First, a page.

Inauguration Day is steadily approaching, and hundreds of thousands of demonstrators are expected to attend the Women's March on Washington this weekend. If you're able to attend the primary event or any of the sister marches taking place across the world, you've hopefully started making preparations already, including figuring out what to bring to the Women's March. But there's a difference between forgetting to pack something and not realizing you needed it in the first place, which is why many women have been sharing preparation tips online.
In case you somehow managed to avoid the news for the last three months, Donald Trump's inauguration as president is taking place on Jan. 20. Turnout isn't exactly expected to break any records, but the Women's March on Washington, which takes place on Saturday, Jan. 21, is anticipated to draw enormous crowds demonstrating against the upcoming conservative administration. The rally has been something of a grassroots movement, growing from an idea posted by a retired woman on Facebook to a widely-publicized, intersectional event.
Whether you're headed to the main event in Washington, D.C., or a sister march, it's important to prepare well beforehand for what's guaranteed to be a historic event. Here are 14 items you might not realize you need to bring to the march. They're all small; bag restrictions are pretty tight, after all. But they're all valuable, and they can pretty much all fit in a pocket. Better to have something like change for a pay phone and not need it than need it and not have it, right?
1Emergency Phone Numbers
Advice for those marching. pic.twitter.com/2f5UsCqge7— 🌰 alix takada 🐿 (@debaucherie) January 17, 2017
Don't assume you'll have access to emergency phone numbers through your list of contacts; your phone could die or you could wind up separated from your belongings. Write down emergency numbers — your friends' as well as that of the National Lawyers Guild, just in case — on index cards and in permanent marker on your arm. It can't hurt to be prepared.
2Change For A Pay Phone
Believe it or not, pay phones still work. (Gasp!) Make sure you have change in the event you have to use one; cell signal might be questionable, due to the sheer number of people (all of whom will also have cell phones) in the area.
3Information About Rest Stops
It's something you might not think about until you need one, but read up on rest stops before you head to the march. You can find information about available bathrooms during the march over at the Washingtonian (and about breastfeeding stations, and places to warm up from the cold, and more).
It's going to be a long day, especially if you've traveled from outside the city. Bring water and snacks to keep your energy up.
5The Women's March On Washington App
Preferably a government-issued, photo ID. A real one. Don't be McLovin. Being able to prove your identity is always a good move, particularly when protesting. (Even during peaceful demonstrations like the Women's March.)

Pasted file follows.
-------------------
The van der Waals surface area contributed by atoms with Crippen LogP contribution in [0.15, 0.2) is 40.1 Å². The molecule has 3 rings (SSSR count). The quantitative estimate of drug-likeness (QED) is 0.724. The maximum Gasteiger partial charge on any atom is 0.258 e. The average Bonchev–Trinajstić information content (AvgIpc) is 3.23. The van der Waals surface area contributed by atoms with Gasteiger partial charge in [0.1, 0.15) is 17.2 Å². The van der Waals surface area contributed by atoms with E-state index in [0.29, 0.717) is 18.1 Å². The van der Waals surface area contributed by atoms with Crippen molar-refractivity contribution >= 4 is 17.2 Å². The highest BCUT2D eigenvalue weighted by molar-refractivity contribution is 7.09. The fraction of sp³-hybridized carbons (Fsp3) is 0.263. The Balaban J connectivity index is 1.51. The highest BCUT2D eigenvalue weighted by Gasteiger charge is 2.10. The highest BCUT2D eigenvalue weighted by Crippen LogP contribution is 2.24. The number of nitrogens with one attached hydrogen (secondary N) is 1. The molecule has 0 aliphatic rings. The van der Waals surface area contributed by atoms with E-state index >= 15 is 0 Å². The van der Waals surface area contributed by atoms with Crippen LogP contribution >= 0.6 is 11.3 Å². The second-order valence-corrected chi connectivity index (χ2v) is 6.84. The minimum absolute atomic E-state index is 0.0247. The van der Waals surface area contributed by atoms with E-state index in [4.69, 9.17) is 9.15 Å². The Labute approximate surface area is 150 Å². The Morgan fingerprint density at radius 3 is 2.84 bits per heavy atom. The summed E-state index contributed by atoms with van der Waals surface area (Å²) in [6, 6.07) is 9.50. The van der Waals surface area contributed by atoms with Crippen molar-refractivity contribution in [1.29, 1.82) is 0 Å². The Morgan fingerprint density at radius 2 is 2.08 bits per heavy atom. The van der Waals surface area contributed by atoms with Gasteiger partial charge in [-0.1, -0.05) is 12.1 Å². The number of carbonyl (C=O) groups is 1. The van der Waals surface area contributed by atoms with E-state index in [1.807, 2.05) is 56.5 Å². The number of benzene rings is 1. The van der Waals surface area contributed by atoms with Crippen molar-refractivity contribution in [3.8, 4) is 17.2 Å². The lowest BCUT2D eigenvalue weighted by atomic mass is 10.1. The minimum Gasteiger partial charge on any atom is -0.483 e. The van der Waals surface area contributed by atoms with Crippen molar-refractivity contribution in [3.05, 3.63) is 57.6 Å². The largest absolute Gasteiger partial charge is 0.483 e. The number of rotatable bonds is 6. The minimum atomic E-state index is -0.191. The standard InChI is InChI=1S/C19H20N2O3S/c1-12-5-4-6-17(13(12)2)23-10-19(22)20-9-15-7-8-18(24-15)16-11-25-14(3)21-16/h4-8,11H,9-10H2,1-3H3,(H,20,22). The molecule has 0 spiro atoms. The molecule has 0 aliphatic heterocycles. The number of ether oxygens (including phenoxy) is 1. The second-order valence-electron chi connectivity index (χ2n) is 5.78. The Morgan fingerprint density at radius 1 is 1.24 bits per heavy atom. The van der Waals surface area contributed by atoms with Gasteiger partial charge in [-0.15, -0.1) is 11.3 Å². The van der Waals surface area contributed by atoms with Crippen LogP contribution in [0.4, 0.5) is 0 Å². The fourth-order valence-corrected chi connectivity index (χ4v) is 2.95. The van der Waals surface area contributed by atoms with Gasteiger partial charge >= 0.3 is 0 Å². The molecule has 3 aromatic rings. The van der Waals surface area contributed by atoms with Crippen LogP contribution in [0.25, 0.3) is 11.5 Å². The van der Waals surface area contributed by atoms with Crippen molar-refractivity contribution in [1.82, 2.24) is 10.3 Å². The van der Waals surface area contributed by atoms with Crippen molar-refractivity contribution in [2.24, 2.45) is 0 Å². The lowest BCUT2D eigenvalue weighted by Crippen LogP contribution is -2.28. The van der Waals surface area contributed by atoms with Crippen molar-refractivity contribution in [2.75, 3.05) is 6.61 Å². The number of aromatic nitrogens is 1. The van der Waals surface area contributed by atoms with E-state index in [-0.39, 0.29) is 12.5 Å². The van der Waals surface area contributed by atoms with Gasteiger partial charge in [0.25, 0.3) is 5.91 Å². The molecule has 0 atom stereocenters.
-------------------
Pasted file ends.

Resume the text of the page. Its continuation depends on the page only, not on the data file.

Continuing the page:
8Enough Cash To Get Home
It's not usually recommended that you bring all your cards with you to protests (for a variety of reasons); do, however, make sure you have some cash on you — at least enough for a cab ride home, just in case you need it.
9Plastic Or Gallon Bag For Food
As you can read on the Women's March website, food can be carried in a plastic or gallon bag.
Even if you don't have an idea for a poster yet, bring the stuff to make one: the poster itself, markers, biodegradable glitter, and so on. If inspiration strikes, you'll be ready. (Know, though, that your sign can't be mounted on a wooden stick.)
11A Prepaid SmarTrip Card For The DC Metro
Given the size of the expected crowds and the limited parking, you'll probably have to take public transportation to the rally site. Make your life easier by adding to your Metro card balance before you have to head to the rally — you can add to the balance or purchase a new card at the Washington Metropolitan Area Transit Authority (WMATA) website.
According to the Women's March website, there will be portable bathrooms around the march and rally site, so it's probably a good idea to bring hand sanitizer.
13Portable Phone Charger
The buddy system is important even for adults, and it's easiest to navigate crowds as a group when your phones are all working. Even if your phone usually has a long battery life, bring a portable phone battery just in case.
14What Not To Bring
Now that you have some ideas of what to bring, make sure you don't bring prohibited items. You can check out the full list on the Women's March FAQ page, but folding chairs, bicycles, flag poles, and anything that could be remotely construed as a weapon are all restricted. If you're bringing a bag, make sure it fits the regulations: Backpacks must be clear and smaller than 17"x12"x6". Purses should be 8”x6”x4” or smaller. As mentioned above, if you want to bring food, you can bring a 12”x12”x6” plastic or gallon bag.
This isn't an exhaustive checklist by any means, but it should give you a few starting points. Be angry and enjoy making your voice heard, but above all, stay safe.